From Ben Tanosborn
Two cracked political parties, one scrambled nation
It’s truly illusory for anyone occupying the White House these days to think s/he is the president, the leader of all Americans. In political legalese, maybe; in reality, not the slightest chance… for we are the prototypical major society split between haves and have-nots. And to this day in his presidency, Barack Obama talks and acts clueless as to that irrefutable fact.
Although the socioeconomic divide between haves and have-nots is the norm in most nations of the world, how Americans view that condition is quite different from the rest. When have-nots in the United States look in the mirror, the vast majority of them still see themselves as haves, that’s how gullible they have become. Perhaps it has to do with past economic dominance of the US, still lingering in past glory and an unreal sense of nationalism, often promoted by politicians of the two brands as exceptionalism.
America’s powerless super-majority is being foolish to let Obama negotiate the debt ceiling and deficit reduction on their behalf. Obama may be bright and articulate, even well-intentioned, but he is putty in the hands of the ruling class, whether corporate moguls, generals at the Pentagon, or conservative politicians such as Speaker Boehner. In fact, things became so frightfully ridiculous in the negotiations, with Obama capitulating to the extreme Right that progressives had to send emissaries to stop such political masochism by clueless Obama. And that’s when Boehner walked out.
It might seem strange to people elsewhere in the world how a government that holds the executive branch and half of the legislative branch is so intimidated by a party that represents a minority of people, albeit most of the wealth and power. It all comes to numbers as to how small that minority is. And that’s where we go back to that deceiving mirror where have-nots Americans see themselves. Pseudo-exceptionalism and religious Christian fundamentalism have had a de-evolutionary process in America, turning the Homo sapiens (wise) population into Homo incautus (unwary, gullible).
The only items which appear to have been on the table during these negotiations dealt, for the most part, with social expenditures – not military – with a virtual hands off on revenues in an obscene tax system that is not only unjust but ineffective. And, as usual, the American have-nots are deceived with slogans that are not just mythical but outright lies, such as “you don’t tax the rich because they are the job creators.”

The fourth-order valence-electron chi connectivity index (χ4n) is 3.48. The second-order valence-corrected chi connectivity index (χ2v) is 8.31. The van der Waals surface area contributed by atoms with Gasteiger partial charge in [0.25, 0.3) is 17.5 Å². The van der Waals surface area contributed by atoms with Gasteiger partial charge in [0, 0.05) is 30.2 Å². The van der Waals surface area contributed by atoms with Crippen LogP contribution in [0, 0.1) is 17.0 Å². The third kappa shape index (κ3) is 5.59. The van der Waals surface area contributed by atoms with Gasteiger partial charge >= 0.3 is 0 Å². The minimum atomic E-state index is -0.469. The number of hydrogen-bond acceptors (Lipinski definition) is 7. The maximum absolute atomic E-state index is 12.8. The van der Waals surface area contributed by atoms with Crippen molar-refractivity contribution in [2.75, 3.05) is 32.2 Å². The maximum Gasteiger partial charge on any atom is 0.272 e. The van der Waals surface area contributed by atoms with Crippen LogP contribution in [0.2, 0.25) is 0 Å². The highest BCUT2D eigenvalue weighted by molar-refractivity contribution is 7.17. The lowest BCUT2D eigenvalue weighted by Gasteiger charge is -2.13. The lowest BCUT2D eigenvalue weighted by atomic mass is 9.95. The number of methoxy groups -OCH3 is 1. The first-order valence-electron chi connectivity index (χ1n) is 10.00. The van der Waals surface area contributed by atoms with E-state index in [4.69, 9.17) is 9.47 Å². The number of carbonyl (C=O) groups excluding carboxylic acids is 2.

For a columnist dealing in sociopolitical and economic commentary, there’s at times gratification found in the modified echo received from the readership in the form of information [with sources cited], suggestions, and even literary contributions; valuable material which occasionally lends support to future columns.
One such contribution by a doctoral student in Economics at the University of Washington (Seattle) – who has followed my constant criticism of the Tweedledum-Tweedledee politics in the United States – is a poem he composed two weeks ago on the national debt ceiling and deficit reduction negotiations taking place in our nation’s capital; well, not really a poem but his take on the eighteenth century English nursery rhyme whose characters I often cite. This eight-verse summary is, according to this student, what’s about to happen, and nothing will be resolved that will have a positive impact beyond the August 2 deadline to increase the $14.3 trillion debt ceiling. And that deadline might only be met by unilateral action from the president, without Congress’ approval; such constitutional authority or lack of it sure to be tested by the courts.
Republicans and Democrats
Agreed on a confrontation;
For Republicans, said Democrats
Bankrupted our great nation.
Just then reality showed the truth
As ugly and corrupt corporate gabble;
This frightened both parties so
They agreed to create another bubble.
Americans have been so thoroughly brainwashed by the two-party system of Tweedledum-Tweedledee politics that they have lost sight of what might be good for the people as a society: the well-being of the commons. Compromise, they insist, must always be the answer whether the confrontation is with the power held by war-makers, or by wealth-holders or by empire-dreaming rights-poachers. But, should there really be compromise between right and wrong; between powerful and powerless?
This attitude for compromise, of finding consensus somewhere in the middle has a major drawback to it. The conservative lot, those who hold the lion’s share of power in this nation, never put themselves at risk, handpicking what’s to be negotiated, and that’s usually the three basic things that the overwhelming majority of people have been counting on for the lack of other assets: jobs, healthcare and pensions.
Sadly, Barack Obama likes the idea that he is the president of all the people, and that makes him a poor and ineffective leader for the 80 plus percent population of true have-nots, whether they see themselves as such.
By the way, my student friend failed to tell me what the next bubble would be.